–           on condition that on such payment being made the buyer shall transfer the property to the seller,

The transfer is called a mortgage by conditional sale and the mortgagee a mort-gagee by conditional sale. Provided that no such transaction shall be deemed to be a mortgage unless the condition is embodied in the document which effects or puport to effect the sale.

Usfructuary mortgage.

Where the mortgagor delivers possession of the mort-gaged property to the mortgagee, and authorises him to retain such possession until payment of the mortgage-money , and to receive the rents and profits acc¬ruing from the property or any part of such rents and profits and appropriate the same in lieu of interest or in payment of the mortgage-money, or partly in lieu of interest or partly in payment of the mortgage-money, the transaction is called an usufructuary and the mortgagee an usufructuary mortgagee

English mortgage.

Where the mortgagor finds himself to repay the mortgage-money on a certain date, and transfers the mortgage property absolutely to the mortgagee, but subject to a proviso that he will re-transfer it to the mortgagor upon payment of the mortgaged-money as agreed, the transaction is called an English mortgage. This type of mortgage is used in connection with transactions registered under the Government Lands Act and Land Titles Act.

The Registration of Titles Act provides for a statutory form of mortgage as security for any sale of land registered under the provisions of the aforesaid Act. There is no conveyance of the property as under the Indian Transfer of Property

Act, but a statutory charge in the following form:

being registered as the proprietor, subject to such charges as are notified by memorandum written hereon, and to the annual rent of Shs. of that piece of land containing (state area) or thereabouts and situated in — and desiring to render the said land available for the purpose of securing to and for the benefit of (sum of money) hereinafter, do hereby charge the said land for the benefit of the said —with the sum of Shs. to be raised and paid at the times and in the manner following, that is to sa

inted for payment of the sum, etc. y (state times appo-

Signed by the above

Transfer of Property Act.

Act have the same rights and liabilities as

The charger and the charge of a legal

named in the presence of

charge under the Registration of Titles a charger and chargee under the Indian (Signature)

Difference between mortage and a charge.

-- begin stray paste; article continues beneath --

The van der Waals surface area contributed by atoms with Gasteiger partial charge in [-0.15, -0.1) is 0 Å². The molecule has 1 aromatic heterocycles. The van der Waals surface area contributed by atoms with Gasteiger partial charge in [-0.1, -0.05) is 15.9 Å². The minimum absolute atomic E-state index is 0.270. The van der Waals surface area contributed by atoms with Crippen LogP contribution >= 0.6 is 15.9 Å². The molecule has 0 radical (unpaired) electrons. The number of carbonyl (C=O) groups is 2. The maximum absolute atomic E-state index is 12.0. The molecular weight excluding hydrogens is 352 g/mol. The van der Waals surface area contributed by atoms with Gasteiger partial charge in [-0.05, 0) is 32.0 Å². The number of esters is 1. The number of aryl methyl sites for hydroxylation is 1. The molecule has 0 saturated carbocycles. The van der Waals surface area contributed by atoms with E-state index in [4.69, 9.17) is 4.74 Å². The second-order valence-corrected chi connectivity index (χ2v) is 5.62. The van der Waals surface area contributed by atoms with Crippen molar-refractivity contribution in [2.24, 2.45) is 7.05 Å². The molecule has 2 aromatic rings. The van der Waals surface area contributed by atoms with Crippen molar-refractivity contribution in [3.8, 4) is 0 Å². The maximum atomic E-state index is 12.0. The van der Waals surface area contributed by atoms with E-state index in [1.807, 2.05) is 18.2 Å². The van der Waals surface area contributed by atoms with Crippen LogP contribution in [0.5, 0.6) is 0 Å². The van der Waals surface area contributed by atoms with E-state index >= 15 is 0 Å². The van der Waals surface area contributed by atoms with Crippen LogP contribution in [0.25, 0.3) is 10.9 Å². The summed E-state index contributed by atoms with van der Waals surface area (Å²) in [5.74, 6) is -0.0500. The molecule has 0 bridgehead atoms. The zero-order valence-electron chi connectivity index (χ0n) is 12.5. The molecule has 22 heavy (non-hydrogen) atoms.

The use of land as security is di-visible into the use of land as a mortgage or a charge. A mortgage is a convey-ance or assignment of land with a provision for reconvey-nce or re-assignment. When the money loaned and any interest is repaid in full, the mortgaged proper¬ty is restored by reconveyance or re-assignment of the land to the borrower.

A charge confers rights to the chargee, to enable him to recover his money plus interest, over the land as security without the land being conveyed or assigned to the chargee. On the other hand when money loaned and any interest is repaid in full , the charge is extinguished by discharging the liability of the borrower and the land thereof.

Types of Mortgages.

The important types are the legal mortgage or English mortgage, the registered charge under the Registartion of Tiltels Act, and the Registered Land Act statutory charge. They are important because each of them is possessed of nearly the basic remedies available to the mortgagee or chargee against a defaulting borrower.

Legal Mortagage. .In Kenya the Legal Mortgage is referred to in the alterna¬tive as the English Mortgage. By the English Mortgage under section 58(e) of Indian Transfer of Property Act the mortgagor binds himself to repay the mort-gage-money on a certain date and transfers the mortgage property absolutely to the mortgagee subject to the proviso that the mortgagee will retransfer it to him (ie. the mortgagor) on the repayment of the mortagage Money on the day as agreed.

Equitable Mortgage. An equitable mortgage arises when the borrower (mortgagor) deposits with the lender (mortgagee) the title deed of the property as security for the loan. When the loan has been repaid, the lender returns the title deed to the borrower. The intention was to create an equitable mortgage.


Rights and Liabilities of Mortgagor

  1.  right of the mortgagor to redeem (otherwise known as the equity of redemption );
  2.   right to inspection and production of documents;